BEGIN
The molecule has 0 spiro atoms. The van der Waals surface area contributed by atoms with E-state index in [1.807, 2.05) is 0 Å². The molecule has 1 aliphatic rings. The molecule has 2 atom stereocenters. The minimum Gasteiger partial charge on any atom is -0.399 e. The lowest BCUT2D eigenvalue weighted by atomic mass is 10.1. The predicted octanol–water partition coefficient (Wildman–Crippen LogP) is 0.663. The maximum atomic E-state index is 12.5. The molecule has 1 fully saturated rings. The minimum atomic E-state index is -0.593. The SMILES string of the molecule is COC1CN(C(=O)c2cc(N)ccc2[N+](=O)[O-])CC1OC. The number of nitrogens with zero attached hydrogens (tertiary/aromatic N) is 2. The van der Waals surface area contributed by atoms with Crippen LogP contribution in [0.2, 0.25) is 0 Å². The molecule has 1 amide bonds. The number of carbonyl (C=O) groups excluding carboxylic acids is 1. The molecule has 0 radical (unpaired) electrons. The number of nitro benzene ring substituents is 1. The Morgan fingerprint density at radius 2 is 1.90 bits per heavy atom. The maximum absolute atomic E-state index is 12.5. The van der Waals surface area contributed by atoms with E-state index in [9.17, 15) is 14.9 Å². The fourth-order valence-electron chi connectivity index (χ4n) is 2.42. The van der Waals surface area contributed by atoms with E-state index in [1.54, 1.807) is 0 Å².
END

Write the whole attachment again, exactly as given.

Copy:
The molecule has 0 spiro atoms. The van der Waals surface area contributed by atoms with E-state index in [1.807, 2.05) is 0 Å². The molecule has 1 aliphatic rings. The molecule has 2 atom stereocenters. The minimum Gasteiger partial charge on any atom is -0.399 e. The lowest BCUT2D eigenvalue weighted by atomic mass is 10.1. The predicted octanol–water partition coefficient (Wildman–Crippen LogP) is 0.663. The maximum atomic E-state index is 12.5. The molecule has 1 fully saturated rings. The minimum atomic E-state index is -0.593. The SMILES string of the molecule is COC1CN(C(=O)c2cc(N)ccc2[N+](=O)[O-])CC1OC. The number of nitrogens with zero attached hydrogens (tertiary/aromatic N) is 2. The van der Waals surface area contributed by atoms with Crippen LogP contribution in [0.2, 0.25) is 0 Å². The molecule has 1 amide bonds. The number of carbonyl (C=O) groups excluding carboxylic acids is 1. The molecule has 0 radical (unpaired) electrons. The number of nitro benzene ring substituents is 1. The Morgan fingerprint density at radius 2 is 1.90 bits per heavy atom. The maximum absolute atomic E-state index is 12.5. The van der Waals surface area contributed by atoms with E-state index in [9.17, 15) is 14.9 Å². The fourth-order valence-electron chi connectivity index (χ4n) is 2.42. The van der Waals surface area contributed by atoms with E-state index in [1.54, 1.807) is 0 Å².